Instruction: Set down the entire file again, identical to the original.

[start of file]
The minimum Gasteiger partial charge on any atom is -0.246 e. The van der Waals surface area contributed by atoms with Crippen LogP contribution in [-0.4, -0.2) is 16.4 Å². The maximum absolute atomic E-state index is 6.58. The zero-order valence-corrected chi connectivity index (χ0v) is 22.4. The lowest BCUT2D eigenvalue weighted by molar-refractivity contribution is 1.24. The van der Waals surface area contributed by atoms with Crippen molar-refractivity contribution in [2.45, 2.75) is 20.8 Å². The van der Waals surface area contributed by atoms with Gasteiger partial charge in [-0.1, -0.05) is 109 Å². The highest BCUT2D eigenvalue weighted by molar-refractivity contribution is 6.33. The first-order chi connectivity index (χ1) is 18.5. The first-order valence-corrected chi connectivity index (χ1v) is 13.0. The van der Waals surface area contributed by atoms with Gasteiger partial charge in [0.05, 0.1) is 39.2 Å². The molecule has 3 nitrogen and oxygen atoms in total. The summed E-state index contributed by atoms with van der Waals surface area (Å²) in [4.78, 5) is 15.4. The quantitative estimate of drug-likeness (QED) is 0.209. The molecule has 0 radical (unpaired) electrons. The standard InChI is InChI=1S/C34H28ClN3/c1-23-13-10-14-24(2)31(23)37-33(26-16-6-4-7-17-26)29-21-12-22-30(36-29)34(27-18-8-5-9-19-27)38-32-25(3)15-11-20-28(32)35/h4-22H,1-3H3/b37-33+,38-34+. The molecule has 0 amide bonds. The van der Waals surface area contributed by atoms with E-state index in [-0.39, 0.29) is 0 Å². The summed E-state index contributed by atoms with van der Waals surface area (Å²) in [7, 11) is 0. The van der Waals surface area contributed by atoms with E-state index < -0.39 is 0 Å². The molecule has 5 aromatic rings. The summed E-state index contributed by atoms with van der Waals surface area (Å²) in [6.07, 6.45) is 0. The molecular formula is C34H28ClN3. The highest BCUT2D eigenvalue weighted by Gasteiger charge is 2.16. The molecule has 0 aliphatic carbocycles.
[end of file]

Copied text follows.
The minimum Gasteiger partial charge on any atom is -0.246 e. The van der Waals surface area contributed by atoms with Crippen LogP contribution in [-0.4, -0.2) is 16.4 Å². The maximum absolute atomic E-state index is 6.58. The zero-order valence-corrected chi connectivity index (χ0v) is 22.4. The lowest BCUT2D eigenvalue weighted by molar-refractivity contribution is 1.24. The van der Waals surface area contributed by atoms with Crippen molar-refractivity contribution in [2.45, 2.75) is 20.8 Å². The van der Waals surface area contributed by atoms with Gasteiger partial charge in [-0.1, -0.05) is 109 Å². The highest BCUT2D eigenvalue weighted by molar-refractivity contribution is 6.33. The first-order chi connectivity index (χ1) is 18.5. The first-order valence-corrected chi connectivity index (χ1v) is 13.0. The van der Waals surface area contributed by atoms with Gasteiger partial charge in [0.05, 0.1) is 39.2 Å². The molecule has 3 nitrogen and oxygen atoms in total. The summed E-state index contributed by atoms with van der Waals surface area (Å²) in [4.78, 5) is 15.4. The quantitative estimate of drug-likeness (QED) is 0.209. The molecule has 0 radical (unpaired) electrons. The standard InChI is InChI=1S/C34H28ClN3/c1-23-13-10-14-24(2)31(23)37-33(26-16-6-4-7-17-26)29-21-12-22-30(36-29)34(27-18-8-5-9-19-27)38-32-25(3)15-11-20-28(32)35/h4-22H,1-3H3/b37-33+,38-34+. The molecule has 0 amide bonds. The van der Waals surface area contributed by atoms with E-state index in [-0.39, 0.29) is 0 Å². The summed E-state index contributed by atoms with van der Waals surface area (Å²) in [7, 11) is 0. The van der Waals surface area contributed by atoms with E-state index < -0.39 is 0 Å². The molecule has 5 aromatic rings. The summed E-state index contributed by atoms with van der Waals surface area (Å²) in [6.07, 6.45) is 0. The molecular formula is C34H28ClN3. The highest BCUT2D eigenvalue weighted by Gasteiger charge is 2.16. The molecule has 0 aliphatic carbocycles.